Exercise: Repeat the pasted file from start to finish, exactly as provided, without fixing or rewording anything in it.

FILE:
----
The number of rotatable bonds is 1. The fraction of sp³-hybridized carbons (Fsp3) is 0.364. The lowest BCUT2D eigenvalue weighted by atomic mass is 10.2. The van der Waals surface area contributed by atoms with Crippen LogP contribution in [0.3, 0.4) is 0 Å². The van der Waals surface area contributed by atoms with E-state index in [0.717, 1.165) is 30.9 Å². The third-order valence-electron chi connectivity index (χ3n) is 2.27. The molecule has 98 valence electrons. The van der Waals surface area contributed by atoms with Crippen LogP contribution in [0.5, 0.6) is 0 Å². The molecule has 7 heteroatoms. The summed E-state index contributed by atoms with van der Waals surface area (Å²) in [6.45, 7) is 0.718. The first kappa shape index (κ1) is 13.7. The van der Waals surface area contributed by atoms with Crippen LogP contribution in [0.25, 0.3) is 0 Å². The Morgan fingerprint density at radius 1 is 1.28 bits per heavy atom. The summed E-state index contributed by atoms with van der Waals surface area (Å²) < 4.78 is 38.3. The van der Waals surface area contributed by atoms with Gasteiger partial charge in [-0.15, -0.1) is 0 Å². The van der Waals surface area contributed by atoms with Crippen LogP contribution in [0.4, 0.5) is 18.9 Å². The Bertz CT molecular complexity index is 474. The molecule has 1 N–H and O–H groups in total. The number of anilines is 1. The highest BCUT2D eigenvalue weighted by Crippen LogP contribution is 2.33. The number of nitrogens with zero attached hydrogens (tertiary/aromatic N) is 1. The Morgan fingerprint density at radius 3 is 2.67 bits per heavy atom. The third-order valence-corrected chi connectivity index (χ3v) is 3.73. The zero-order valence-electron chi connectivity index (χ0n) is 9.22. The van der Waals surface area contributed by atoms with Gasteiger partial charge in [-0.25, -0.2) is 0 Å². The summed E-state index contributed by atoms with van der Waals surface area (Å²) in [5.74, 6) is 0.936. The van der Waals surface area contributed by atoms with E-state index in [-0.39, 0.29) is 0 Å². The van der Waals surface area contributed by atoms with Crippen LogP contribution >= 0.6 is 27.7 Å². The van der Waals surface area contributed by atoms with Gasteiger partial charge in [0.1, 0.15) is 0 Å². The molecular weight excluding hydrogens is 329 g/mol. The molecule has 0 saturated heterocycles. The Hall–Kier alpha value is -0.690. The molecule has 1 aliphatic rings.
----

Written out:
The number of rotatable bonds is 1. The fraction of sp³-hybridized carbons (Fsp3) is 0.364. The lowest BCUT2D eigenvalue weighted by atomic mass is 10.2. The van der Waals surface area contributed by atoms with Crippen LogP contribution in [0.3, 0.4) is 0 Å². The van der Waals surface area contributed by atoms with E-state index in [0.717, 1.165) is 30.9 Å². The third-order valence-electron chi connectivity index (χ3n) is 2.27. The molecule has 98 valence electrons. The van der Waals surface area contributed by atoms with Crippen LogP contribution in [0.5, 0.6) is 0 Å². The molecule has 7 heteroatoms. The summed E-state index contributed by atoms with van der Waals surface area (Å²) in [6.45, 7) is 0.718. The first kappa shape index (κ1) is 13.7. The van der Waals surface area contributed by atoms with Crippen LogP contribution in [0.25, 0.3) is 0 Å². The Morgan fingerprint density at radius 1 is 1.28 bits per heavy atom. The summed E-state index contributed by atoms with van der Waals surface area (Å²) < 4.78 is 38.3. The van der Waals surface area contributed by atoms with Gasteiger partial charge in [-0.15, -0.1) is 0 Å². The van der Waals surface area contributed by atoms with Crippen LogP contribution in [0.4, 0.5) is 18.9 Å². The Bertz CT molecular complexity index is 474. The molecule has 1 N–H and O–H groups in total. The number of anilines is 1. The highest BCUT2D eigenvalue weighted by Crippen LogP contribution is 2.33. The number of nitrogens with zero attached hydrogens (tertiary/aromatic N) is 1. The Morgan fingerprint density at radius 3 is 2.67 bits per heavy atom. The third-order valence-corrected chi connectivity index (χ3v) is 3.73. The zero-order valence-electron chi connectivity index (χ0n) is 9.22. The van der Waals surface area contributed by atoms with Gasteiger partial charge in [-0.25, -0.2) is 0 Å². The summed E-state index contributed by atoms with van der Waals surface area (Å²) in [5.74, 6) is 0.936. The van der Waals surface area contributed by atoms with E-state index in [-0.39, 0.29) is 0 Å². The van der Waals surface area contributed by atoms with Crippen LogP contribution >= 0.6 is 27.7 Å². The van der Waals surface area contributed by atoms with Gasteiger partial charge in [0.1, 0.15) is 0 Å². The molecular weight excluding hydrogens is 329 g/mol. The molecule has 0 saturated heterocycles. The Hall–Kier alpha value is -0.690. The molecule has 1 aliphatic rings.